Deb Cracknell Cropped

Research interests

My main research interests are in environmental and conservation psychology, and marine biology and ecology. I am particularly interested in the relationships between people and their environments; the role of biodiversity in influencing human health and well-being; and factors affecting pro-environmental behaviours, particularly those that affect the marine environment, such as marine litter. 

My PhD investigated how viewing sub-aquatic species affected human health and well-being, and the factors, such as species richness and abundance, that may influence well-being outcomes. Although the PhD focused mainly on people’s psychological and physiological responses in a public aquarium setting (or representations of such settings), subsequent work has broadened this approach to explore perceived responses to coastal scenes.

I am also interested the benefits that volunteering, particularly on marine-based citizen science projects, can have on health and well-being.

I am a member of the following research groups:

Psychology and Sustainability Research Group at the University of Plymouth.

International Association of People-Environment Studies (IAPS), Restorative Environments Network (REN).

British and Irish Association of Zoos and Aquariums (BIAZA) Research Committee, and co-lead on the BIAZA Health and Well-being sub-committee.

White, M. P., Weeks, A., Hooper, T., Bleakley, L., Cracknell, D., Lovell, R. & Jefferson, R. L. (2017). Marine wildlife as an important component of coastal visits: The role of perceived biodiversity and species behaviour. Marine Policy, 78, 80-89.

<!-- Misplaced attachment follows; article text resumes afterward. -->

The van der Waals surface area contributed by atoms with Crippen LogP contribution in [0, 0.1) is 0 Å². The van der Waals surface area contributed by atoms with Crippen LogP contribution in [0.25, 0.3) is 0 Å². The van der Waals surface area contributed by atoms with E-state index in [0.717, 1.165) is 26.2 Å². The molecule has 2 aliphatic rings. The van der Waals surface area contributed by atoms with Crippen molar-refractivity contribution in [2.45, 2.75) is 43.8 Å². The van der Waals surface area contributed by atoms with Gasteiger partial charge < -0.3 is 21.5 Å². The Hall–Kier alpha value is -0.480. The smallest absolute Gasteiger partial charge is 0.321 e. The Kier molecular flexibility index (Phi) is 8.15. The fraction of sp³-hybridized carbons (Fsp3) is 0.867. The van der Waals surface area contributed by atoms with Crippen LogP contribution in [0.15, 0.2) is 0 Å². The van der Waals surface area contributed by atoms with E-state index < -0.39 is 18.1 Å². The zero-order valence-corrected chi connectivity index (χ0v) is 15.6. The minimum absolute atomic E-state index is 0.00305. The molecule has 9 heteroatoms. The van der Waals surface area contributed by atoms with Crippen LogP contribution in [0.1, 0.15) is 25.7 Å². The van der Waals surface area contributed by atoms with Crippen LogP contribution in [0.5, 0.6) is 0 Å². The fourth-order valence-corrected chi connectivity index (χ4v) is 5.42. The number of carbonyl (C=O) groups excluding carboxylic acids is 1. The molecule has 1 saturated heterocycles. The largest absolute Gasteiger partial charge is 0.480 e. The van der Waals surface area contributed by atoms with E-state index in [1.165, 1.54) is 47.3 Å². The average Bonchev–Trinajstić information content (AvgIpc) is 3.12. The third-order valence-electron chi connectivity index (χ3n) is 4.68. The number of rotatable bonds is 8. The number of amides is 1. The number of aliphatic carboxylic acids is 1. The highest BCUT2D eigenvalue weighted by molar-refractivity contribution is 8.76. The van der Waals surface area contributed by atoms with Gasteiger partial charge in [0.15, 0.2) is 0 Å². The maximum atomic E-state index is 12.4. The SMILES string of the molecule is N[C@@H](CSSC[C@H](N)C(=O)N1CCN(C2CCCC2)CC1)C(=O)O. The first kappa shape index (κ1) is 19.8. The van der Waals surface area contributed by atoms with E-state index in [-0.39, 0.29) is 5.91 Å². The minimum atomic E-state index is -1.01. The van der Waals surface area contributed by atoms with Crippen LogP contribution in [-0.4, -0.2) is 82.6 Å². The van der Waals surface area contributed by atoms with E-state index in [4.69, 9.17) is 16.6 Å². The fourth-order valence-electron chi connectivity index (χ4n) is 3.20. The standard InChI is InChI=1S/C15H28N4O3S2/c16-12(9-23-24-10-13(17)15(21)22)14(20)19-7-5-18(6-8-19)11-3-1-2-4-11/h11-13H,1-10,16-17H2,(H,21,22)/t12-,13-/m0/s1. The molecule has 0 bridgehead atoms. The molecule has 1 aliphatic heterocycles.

Cracknell, D., White, M. P., Pahl, S. & Depledge, M.H. (2017). A preliminary investigation into the restorative potential of public aquaria exhibits: A UK student-based study. Landscape Research, 42, 18-32.

Cracknell, D.L., White, M., Pahl, S., Nichols, W.J. & Depledge, M. H. (2015). Marine Biota and Psychological Well-Being: A Preliminary Examination of Dose–Response Effects in an aquarium setting. Environment and Behavior, 48, 1242-1269.

White, M.P., Cracknell, D., Corcoran, A. Jenkinson, G. & Depledge, M.H. (2014): Do Preferences for Waterscapes Persist in Inclement Weather and Extend to Sub-aquatic Scenes? Landscape Research, 39, 339-358.

Wyles, K.J., Pahl, S., White, M. Morris, S., Cracknell, D. & Thompson, R.C. (2013). Towards a Marine Mindset: Visiting an Aquarium Can Improve Attitudes and Intentions Regards Marine Sustainability. Visitor Studies, 16, 95-110.

White, M., Smith, A., Humphryes, K., Pahl, S., Snelling, D., & Depledge, M. (2010). Blue Space: Preferences, affective judgements and perceived restorativeness of aquatic environments. Journal of Environmental Psychology, 30, 482-493.

Hiscock, K., Sharrock, S., Highfield, J. & Snelling, D. (2010). ‘Colonisation of an artificial reef – ex-HMS Scylla’. Journal of the Marine Biological Association of the United Kingdom, 90(1), 69-94.

Thomas, S., Burdett H., Temperton, B., Wick, R., Snelling, D., McGrath, J.W., Quinn, J.P., Munn, C., and Gilbert, J.A. (2010). Evidence for phosphonate usage in the coral holobiont. The ISME Journal, 4(3), 459-61.